From La Belle Assemblee, October 1817. T THE following interesting narrative is On the arrival of the party on the head
selected from the Travels in the inte- waters of the Missouri, Colter observing rior of America, by John Bradbury, F. an appearance of abundance of beaver L. S. London, a work recently pub- being there, he got permission to remain lished in Liverpool.
and hunt for some time, which he did, in Colter came to St. Louis in May, 1810, company with a man of the name of Dixin a small canoe, from the head-waters of on, who had traversed the immense tract the Missouri, a distance of three thousand of country from St. Louis to the headmiles, which he traversed in thirty days: waters of the Missouri alone. I saw him on his arrival, and received Soon after he departed from Dixon, from hiin an account of bis adventures af- he trapped in company with a hunter ter he had separated from Lewis and named Potts; and aware of the hostility Clarke's party : one of these, from its of the Blackfeet Indians, one of whom singularity, I shall relate.
bad been killed by Lewis, they set their
380 Bradbury's Travels.-Coller, the North-American Hunter. (vol. 2 traps at night and took them up early in foot language, and was also well aquainthe morning, remaining concealed during ted with Indian custom; he knew he had the day. They were examining their to run for his life, with the dreadful odds traps early one morning in a creek, about of five or six hundred against him, and six miles from that branch of the Mig- those armed Indians; therefore cunningly souri called Jefferson's Fork, and were replied that he was a very bad runner, ascending in a canoe, when they suddenly although he was considered by the huntheard a great noise, resembling the tram- ers as remarkably swift, The chief now pling of animals; but they could not as- commanded the party to remain stationcertain the fact, as the high perpendicular ary, and led Colter out on the prairies banks on each side of the river impeded three or four hundred yards, and releastheir view. Colter immediately pronoun- ed him, bidding him to save himself if ced it to be occasioned by Indians, and he could. At that instant the borrid waradvised an instant retreat, but was accu- hoop sounded in the ears of poor Colter, sed of cowardice by Potts, who insisted who, urged with the hope of preserving that the noise was caused by buffaloes ; life, ran with a speed at which he was and they proceeded on.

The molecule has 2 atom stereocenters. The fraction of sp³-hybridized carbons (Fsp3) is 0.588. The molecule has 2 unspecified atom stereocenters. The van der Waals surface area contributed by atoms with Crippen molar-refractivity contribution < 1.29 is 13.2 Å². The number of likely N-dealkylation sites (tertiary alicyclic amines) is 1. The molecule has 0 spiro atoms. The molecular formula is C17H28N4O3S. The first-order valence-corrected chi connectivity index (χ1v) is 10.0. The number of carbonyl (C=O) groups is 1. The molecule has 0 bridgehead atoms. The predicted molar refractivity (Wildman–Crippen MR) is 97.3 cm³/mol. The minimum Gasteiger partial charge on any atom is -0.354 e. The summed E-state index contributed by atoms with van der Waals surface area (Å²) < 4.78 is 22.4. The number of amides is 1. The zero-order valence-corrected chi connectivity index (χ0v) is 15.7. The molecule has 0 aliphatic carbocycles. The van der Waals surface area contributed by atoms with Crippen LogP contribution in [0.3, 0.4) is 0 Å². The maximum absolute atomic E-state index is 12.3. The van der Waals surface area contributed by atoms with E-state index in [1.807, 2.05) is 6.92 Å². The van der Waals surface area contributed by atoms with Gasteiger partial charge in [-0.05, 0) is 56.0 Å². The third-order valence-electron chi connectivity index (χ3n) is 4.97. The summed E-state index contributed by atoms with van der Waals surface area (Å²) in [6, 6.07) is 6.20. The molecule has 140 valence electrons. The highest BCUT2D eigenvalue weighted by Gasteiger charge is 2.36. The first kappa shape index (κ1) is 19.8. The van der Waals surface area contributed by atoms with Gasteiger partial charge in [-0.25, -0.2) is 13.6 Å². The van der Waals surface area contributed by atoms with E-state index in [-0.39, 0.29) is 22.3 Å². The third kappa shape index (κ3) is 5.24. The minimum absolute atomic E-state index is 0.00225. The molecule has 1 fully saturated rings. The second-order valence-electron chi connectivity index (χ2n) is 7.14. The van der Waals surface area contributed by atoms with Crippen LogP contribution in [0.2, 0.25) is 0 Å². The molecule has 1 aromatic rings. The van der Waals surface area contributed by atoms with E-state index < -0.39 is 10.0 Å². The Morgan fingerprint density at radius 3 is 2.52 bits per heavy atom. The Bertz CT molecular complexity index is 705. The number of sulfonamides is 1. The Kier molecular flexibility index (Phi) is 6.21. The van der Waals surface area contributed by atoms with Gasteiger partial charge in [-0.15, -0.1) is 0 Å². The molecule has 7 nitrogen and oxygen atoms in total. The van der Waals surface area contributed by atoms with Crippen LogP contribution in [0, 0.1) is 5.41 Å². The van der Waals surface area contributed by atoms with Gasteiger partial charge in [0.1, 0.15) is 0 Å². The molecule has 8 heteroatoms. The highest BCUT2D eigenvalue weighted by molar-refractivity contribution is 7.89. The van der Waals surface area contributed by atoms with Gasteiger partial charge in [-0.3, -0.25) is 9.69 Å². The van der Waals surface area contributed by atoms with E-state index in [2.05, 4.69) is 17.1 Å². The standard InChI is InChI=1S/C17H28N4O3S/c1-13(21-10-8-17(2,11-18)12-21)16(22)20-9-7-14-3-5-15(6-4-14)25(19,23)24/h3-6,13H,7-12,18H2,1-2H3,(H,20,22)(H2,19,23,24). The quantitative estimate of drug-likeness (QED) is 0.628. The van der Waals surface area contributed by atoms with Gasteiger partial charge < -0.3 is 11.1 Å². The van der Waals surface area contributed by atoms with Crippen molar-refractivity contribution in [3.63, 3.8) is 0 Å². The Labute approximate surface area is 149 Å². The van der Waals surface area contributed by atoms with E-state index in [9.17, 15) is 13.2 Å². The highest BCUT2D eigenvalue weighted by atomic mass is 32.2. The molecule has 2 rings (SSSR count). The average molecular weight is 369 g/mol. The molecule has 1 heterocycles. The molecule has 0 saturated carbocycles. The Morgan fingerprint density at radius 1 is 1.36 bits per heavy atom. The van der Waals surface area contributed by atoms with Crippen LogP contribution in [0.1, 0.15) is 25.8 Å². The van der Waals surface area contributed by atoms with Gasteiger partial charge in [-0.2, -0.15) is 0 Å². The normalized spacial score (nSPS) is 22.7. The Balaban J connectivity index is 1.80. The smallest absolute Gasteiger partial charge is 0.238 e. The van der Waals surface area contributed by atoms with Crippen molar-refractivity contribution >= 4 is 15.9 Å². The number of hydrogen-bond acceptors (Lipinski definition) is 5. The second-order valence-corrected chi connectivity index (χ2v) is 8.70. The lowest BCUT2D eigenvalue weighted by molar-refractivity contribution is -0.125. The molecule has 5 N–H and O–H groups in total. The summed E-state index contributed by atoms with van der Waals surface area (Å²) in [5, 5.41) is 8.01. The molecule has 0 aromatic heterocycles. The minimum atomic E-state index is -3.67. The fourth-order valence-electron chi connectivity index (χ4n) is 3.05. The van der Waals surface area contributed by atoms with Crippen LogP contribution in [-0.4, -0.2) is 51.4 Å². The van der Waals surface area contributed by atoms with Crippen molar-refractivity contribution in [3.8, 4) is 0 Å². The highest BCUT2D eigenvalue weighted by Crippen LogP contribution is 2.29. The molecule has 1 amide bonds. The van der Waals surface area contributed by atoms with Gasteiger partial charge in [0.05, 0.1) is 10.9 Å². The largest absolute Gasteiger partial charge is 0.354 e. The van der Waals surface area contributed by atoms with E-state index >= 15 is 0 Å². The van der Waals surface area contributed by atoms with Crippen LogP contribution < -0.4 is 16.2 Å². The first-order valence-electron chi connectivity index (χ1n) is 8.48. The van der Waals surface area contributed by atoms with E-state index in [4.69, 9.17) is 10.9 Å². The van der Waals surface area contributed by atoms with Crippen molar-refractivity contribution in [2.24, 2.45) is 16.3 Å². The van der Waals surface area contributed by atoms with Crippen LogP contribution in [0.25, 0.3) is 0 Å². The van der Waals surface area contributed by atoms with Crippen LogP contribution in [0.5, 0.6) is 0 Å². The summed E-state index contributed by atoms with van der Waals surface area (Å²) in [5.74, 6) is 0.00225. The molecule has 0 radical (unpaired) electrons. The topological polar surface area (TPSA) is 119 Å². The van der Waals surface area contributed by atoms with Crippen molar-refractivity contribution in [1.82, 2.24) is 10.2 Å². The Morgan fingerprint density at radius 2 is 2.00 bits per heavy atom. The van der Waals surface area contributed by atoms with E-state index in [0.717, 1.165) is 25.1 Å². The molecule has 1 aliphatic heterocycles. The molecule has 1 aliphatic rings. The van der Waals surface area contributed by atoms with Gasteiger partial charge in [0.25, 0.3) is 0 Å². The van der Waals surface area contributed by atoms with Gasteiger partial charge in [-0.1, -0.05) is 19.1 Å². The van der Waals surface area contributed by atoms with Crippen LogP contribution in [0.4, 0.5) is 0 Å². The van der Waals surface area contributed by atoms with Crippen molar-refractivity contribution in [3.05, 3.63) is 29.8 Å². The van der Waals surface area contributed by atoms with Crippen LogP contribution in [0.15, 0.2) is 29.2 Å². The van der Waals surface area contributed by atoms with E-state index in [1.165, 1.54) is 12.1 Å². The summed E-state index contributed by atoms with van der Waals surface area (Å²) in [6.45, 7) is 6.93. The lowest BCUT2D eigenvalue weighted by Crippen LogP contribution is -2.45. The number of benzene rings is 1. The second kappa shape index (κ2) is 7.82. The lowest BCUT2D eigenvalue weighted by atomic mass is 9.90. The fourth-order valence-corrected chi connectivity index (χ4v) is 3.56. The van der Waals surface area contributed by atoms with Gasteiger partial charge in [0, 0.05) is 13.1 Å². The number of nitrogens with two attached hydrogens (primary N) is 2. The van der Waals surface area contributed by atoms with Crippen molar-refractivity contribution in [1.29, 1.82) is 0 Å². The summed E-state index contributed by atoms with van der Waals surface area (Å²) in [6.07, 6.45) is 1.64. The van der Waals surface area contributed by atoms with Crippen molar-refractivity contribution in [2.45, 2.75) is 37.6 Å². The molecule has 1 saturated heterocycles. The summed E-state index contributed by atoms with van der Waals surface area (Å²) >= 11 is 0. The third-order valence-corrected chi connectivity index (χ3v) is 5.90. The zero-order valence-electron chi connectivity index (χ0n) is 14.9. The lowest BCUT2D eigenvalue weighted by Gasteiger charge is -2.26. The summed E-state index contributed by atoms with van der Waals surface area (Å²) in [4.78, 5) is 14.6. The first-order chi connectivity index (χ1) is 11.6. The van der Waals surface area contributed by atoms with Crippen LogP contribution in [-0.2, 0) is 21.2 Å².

himselfsurprised. He proceeded towards In a few minutes afterwards their doubts the Jefferson Fork, having to traverse a were removed, by a party of Indians plain six miles in breadth, abounding making their appearance on both sides of with the prickly pear, on which he was the creek, to the amount of five or six every instant treading with his naked hundred, who beckoned them to come feet. He ran nearly half way across the ashore. As retreat was now impossible, plain before he ventured to look over his Colter turned the head of the canoe to shoulder, when he perceived that the lothe shore; and at the moment of its touch- dians were very much scattered, and tbat he ing, an Indian seized the rifle belonging had gained ground to a considerable disto Potts ; but Colter, who is a remarka- tance from the main body; but one Inbly strong man, immediately retook it dian, who carried a spear, was much beand handed it to Potts, who remained fore all the rest, and not more than a bunin the canoe, and on receiving it pushed dred yards from him. A faint gleam of off into the river. He had scarcely quit. hope now cheered the heart of Colter ; ted the shore when an arrow was shot at he derived confidence, from the belief him, and he cried out, “Colter, I am that escape was within the bounds of wounded !” Colter remonstrated with possibility, but that confidence was nearhim on the folly of attempting to escape, iy being fatal to him, for be exerted himand urged him to come ashore. Instead self to such a degree that the blood gushof complying, he instantly levelled his ed from his nostrils, and soon almost rifle at an Indian, and shot him dead on covered the forepart of his body. He
This conduct, situated as be had now arrived within a mile of the riwas, may appear to have been an act of ver, when he distinctly heard the appalmadness; but it was doubtless the effect ling sound of footsteps behind him, and of sudden, but sound reasoning; for,if ta- every instant expected to feel the spear ken alive, he inust have expected to be tor- of his pursuer. Again he turned his tured to death, according to their custom. head, and saw the savage not twenty He was instantly pierced with arrows so yards from him. Determined, if possinumerous, that, to use the language of ble, to avoid the expected blow, he sudColter, “ He was made a riddle of ?” denly stopped, turned round, and spread